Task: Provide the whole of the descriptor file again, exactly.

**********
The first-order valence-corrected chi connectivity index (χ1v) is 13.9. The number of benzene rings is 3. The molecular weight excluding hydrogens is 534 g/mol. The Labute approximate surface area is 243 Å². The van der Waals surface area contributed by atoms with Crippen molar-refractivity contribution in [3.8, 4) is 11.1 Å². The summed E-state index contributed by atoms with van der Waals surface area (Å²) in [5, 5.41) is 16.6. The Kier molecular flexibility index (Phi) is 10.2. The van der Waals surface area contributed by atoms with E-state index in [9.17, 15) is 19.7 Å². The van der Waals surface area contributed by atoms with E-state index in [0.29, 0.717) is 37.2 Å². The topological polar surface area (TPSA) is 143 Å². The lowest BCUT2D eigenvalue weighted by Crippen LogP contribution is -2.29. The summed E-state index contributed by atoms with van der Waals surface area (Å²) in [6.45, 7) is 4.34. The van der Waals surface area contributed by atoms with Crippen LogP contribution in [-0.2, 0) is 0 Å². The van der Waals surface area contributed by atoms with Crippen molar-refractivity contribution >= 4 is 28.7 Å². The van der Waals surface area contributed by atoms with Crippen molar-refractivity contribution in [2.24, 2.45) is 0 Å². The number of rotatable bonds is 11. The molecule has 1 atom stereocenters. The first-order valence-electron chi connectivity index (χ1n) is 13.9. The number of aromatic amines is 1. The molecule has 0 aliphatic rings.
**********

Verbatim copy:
The first-order valence-corrected chi connectivity index (χ1v) is 13.9. The number of benzene rings is 3. The molecular weight excluding hydrogens is 534 g/mol. The Labute approximate surface area is 243 Å². The van der Waals surface area contributed by atoms with Crippen molar-refractivity contribution in [3.8, 4) is 11.1 Å². The summed E-state index contributed by atoms with van der Waals surface area (Å²) in [5, 5.41) is 16.6. The Kier molecular flexibility index (Phi) is 10.2. The van der Waals surface area contributed by atoms with E-state index in [9.17, 15) is 19.7 Å². The van der Waals surface area contributed by atoms with E-state index in [0.29, 0.717) is 37.2 Å². The topological polar surface area (TPSA) is 143 Å². The lowest BCUT2D eigenvalue weighted by Crippen LogP contribution is -2.29. The summed E-state index contributed by atoms with van der Waals surface area (Å²) in [6.45, 7) is 4.34. The van der Waals surface area contributed by atoms with Crippen LogP contribution in [-0.2, 0) is 0 Å². The van der Waals surface area contributed by atoms with Crippen molar-refractivity contribution >= 4 is 28.7 Å². The van der Waals surface area contributed by atoms with Crippen molar-refractivity contribution in [2.24, 2.45) is 0 Å². The number of rotatable bonds is 11. The molecule has 1 atom stereocenters. The first-order valence-electron chi connectivity index (χ1n) is 13.9. The number of aromatic amines is 1. The molecule has 0 aliphatic rings.